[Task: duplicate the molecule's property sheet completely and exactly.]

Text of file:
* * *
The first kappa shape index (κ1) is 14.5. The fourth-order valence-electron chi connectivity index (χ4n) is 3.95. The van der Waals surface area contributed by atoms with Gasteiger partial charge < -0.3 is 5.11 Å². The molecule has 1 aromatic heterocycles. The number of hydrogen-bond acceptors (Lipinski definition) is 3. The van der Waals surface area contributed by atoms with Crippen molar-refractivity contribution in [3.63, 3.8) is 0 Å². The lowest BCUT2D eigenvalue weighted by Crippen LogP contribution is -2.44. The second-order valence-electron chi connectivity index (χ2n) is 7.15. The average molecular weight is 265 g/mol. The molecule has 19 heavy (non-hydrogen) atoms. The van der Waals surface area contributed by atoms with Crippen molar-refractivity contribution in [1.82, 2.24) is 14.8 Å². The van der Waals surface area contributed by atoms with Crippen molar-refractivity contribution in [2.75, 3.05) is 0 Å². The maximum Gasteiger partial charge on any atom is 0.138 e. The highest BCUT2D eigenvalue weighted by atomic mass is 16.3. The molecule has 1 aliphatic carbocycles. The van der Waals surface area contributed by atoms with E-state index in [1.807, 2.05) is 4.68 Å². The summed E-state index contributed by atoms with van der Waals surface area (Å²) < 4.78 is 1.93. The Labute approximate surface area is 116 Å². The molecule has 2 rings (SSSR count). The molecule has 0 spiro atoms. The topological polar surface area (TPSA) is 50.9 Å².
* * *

The first kappa shape index (κ1) is 14.5. The fourth-order valence-electron chi connectivity index (χ4n) is 3.95. The van der Waals surface area contributed by atoms with Gasteiger partial charge < -0.3 is 5.11 Å². The molecule has 1 aromatic heterocycles. The number of hydrogen-bond acceptors (Lipinski definition) is 3. The van der Waals surface area contributed by atoms with Crippen molar-refractivity contribution in [3.63, 3.8) is 0 Å². The lowest BCUT2D eigenvalue weighted by Crippen LogP contribution is -2.44. The second-order valence-electron chi connectivity index (χ2n) is 7.15. The average molecular weight is 265 g/mol. The molecule has 19 heavy (non-hydrogen) atoms. The van der Waals surface area contributed by atoms with Crippen molar-refractivity contribution in [1.82, 2.24) is 14.8 Å². The van der Waals surface area contributed by atoms with Crippen molar-refractivity contribution in [2.75, 3.05) is 0 Å². The maximum Gasteiger partial charge on any atom is 0.138 e. The highest BCUT2D eigenvalue weighted by atomic mass is 16.3. The molecule has 1 aliphatic carbocycles. The van der Waals surface area contributed by atoms with E-state index in [1.807, 2.05) is 4.68 Å². The summed E-state index contributed by atoms with van der Waals surface area (Å²) < 4.78 is 1.93. The Labute approximate surface area is 116 Å². The molecule has 2 rings (SSSR count). The molecule has 0 spiro atoms. The topological polar surface area (TPSA) is 50.9 Å².